Sometimes I amuse myself with physical researches Those enormous boots, for instance, in which the postillion is incased like an Egyptian mummy, have cost me more pondering than the laws of planetary motion did to Newton. I have searched their solution in his physical, and in his moral constitution. I fancied myself in conversation with one of Newton’s countrymen, and asked him what he thought could be the reason of their wearing those boots? ‘Sir, says he, it is because a Frenchman’s heels are so light, that, without this ballast, he would turn keel up.’ ‘If so, Sir, sais I, it proves at least that he has more gravity in his head than your nation is generally willing to allow him.’ I should go on, Madam, detailing to you my dreams and speculations; but that my present situation is most unfriendly to speculation. Four thousand three hundred and fifty market-women (I have counted them one by one)12 brawling, squabbling, and jabbering Patois, three hundred asses braying and bewailing to each other, and to the world, their cruel oppressions, four files of mule-carts passing in constant succession, with as many bells to every mule as can be hung about him, all this in the street under my window, and the weather too hot to shut it. Judge whether in such a situation it is easy to hang one’s ideas together. Besides, writing from a colony of your own country, you would rather I should say less of myself and more of that. But, just dropped among them, how can I pretend to judge them with justice?13 Of beauty, you will say, one may judge on a single coup d’oeil. Of beauty then, Madam, they have a good share, as far as the public walks, the Spectacles, and the assembleé of Mademlle. Conil enable me to decide. But it is not a legitimate Graecian beauty. It is not such as yours. The reason I suppose is that yours is genuine, brought from the spot; [where]as theirs has been made here, and like all fabricated wares is sophisticated with foreign mixture. Perhaps you would rather I should write you news? Les Amandes sont de 22., Cacao 19s, Caffé 31., Cotton 130., huile 22., riz 21., savon 42., terebenthine 17.s &c. &c.14 This is not in the stile of Paris news; but I write from Marseilles, and it is the news of the place. I could continue it thro’ the whole table of prices current; but that I am sure you have enough, and have already in your heart wished an end to my letter. I shall therefore annex but one preliminary condition; which is a permission to express here my respectful attachment to Madame and Monsieur de Tessé, and to assure yourself of those sentiments of perfect15 friendship & affection with which I have the honor to be sincerely & constantly, Madam, your most obedient & most humble servant,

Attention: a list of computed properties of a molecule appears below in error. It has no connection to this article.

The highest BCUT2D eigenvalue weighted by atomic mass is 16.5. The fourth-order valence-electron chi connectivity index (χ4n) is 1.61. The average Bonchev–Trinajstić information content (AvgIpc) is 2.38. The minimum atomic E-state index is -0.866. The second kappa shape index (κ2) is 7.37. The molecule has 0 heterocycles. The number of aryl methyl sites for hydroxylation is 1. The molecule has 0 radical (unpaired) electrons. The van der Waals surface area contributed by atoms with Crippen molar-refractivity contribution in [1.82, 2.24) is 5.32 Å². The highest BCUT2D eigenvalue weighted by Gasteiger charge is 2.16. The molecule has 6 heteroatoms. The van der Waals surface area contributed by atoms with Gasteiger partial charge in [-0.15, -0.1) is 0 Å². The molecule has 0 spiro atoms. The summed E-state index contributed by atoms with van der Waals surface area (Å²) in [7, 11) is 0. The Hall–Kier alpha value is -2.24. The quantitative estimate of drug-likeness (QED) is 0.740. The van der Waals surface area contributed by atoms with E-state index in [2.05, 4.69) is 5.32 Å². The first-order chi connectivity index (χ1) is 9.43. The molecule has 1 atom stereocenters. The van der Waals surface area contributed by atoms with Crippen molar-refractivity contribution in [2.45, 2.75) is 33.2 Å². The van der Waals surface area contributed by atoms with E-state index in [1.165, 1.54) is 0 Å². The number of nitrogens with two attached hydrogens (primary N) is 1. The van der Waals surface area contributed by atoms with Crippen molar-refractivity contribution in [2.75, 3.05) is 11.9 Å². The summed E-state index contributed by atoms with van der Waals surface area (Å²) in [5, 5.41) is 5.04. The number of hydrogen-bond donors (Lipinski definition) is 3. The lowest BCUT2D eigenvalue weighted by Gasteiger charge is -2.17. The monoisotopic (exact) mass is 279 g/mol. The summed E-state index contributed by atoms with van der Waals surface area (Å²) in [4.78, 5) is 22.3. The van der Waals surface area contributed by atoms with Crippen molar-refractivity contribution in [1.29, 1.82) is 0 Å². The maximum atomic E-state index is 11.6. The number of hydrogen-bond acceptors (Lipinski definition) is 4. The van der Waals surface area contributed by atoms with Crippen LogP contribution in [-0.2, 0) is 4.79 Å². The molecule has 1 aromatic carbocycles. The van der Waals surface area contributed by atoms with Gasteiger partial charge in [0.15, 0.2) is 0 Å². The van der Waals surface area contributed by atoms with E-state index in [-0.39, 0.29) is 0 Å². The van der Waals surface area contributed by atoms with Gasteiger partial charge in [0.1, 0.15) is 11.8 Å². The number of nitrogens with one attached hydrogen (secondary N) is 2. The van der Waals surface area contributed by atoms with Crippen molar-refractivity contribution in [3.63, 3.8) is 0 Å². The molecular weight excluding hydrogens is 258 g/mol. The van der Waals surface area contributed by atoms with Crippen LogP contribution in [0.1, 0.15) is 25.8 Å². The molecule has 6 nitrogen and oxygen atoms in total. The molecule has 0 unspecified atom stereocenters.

PrC (MHi); MS faded. Tr (DLC); in TJ’s hand, differing somewhat in phraseology as indicated below. The exact date at which TJ made this copy, or the purpose for which it was made, is not certain, but it is to be noted that the paper on which Tr is written bears the watermark “R BARNARD 1809” and that this paper is evidently the same as that on which TJ made a similar copy of his letter of 20 Mch. 1787 to Madame de Tessé. Both copies of these letters were therefore made sometime between 1809 and 1826 for an undetermined purpose and both were evidently written at the same time. In both cases also TJ sought to “improve” his text when he came to make the Tr, as the following notes indicate, though the changes here are less extensive than the corresponding alterations in the letter to Madame de Tessé.
1. This word interlined in Tr in substitution for a deleted name (it appears to read “David’s”) that TJ had erred in copying from PrC.
2. MS faded; this and other words in brackets (supplied) have been taken from Tr.
3. Tr adds at this point: “in the mean time.”
4. Tr reads instead: “good.”
5. Instead of preceding four words, Tr reads: “has been.”
6. Tr reads instead: “portmanteau.”
7. Preceding four words are not in Tr.
8. The words “labouring through the journey of life like an ass oppressed” are not in Tr.
9. Tr reads instead: “united.”
10. In making Tr, TJ erred at this point by first writing “persuaded”; he then corrected this to read as above.
11. Tr reads “Scotch snuff.”
12. Preceding three words are not in Tr.
13. Tr reads: “… to judge the legitimacy of their descent?”
14. This sentence is altered in Tr to read as follows: “Any thing to obey youcc—Oil is 10. sols the lb., almonds 2. [sic], Cacao 19 s., Caffé. 31.s, rice 21. &c.”
15. This word is not in Tr.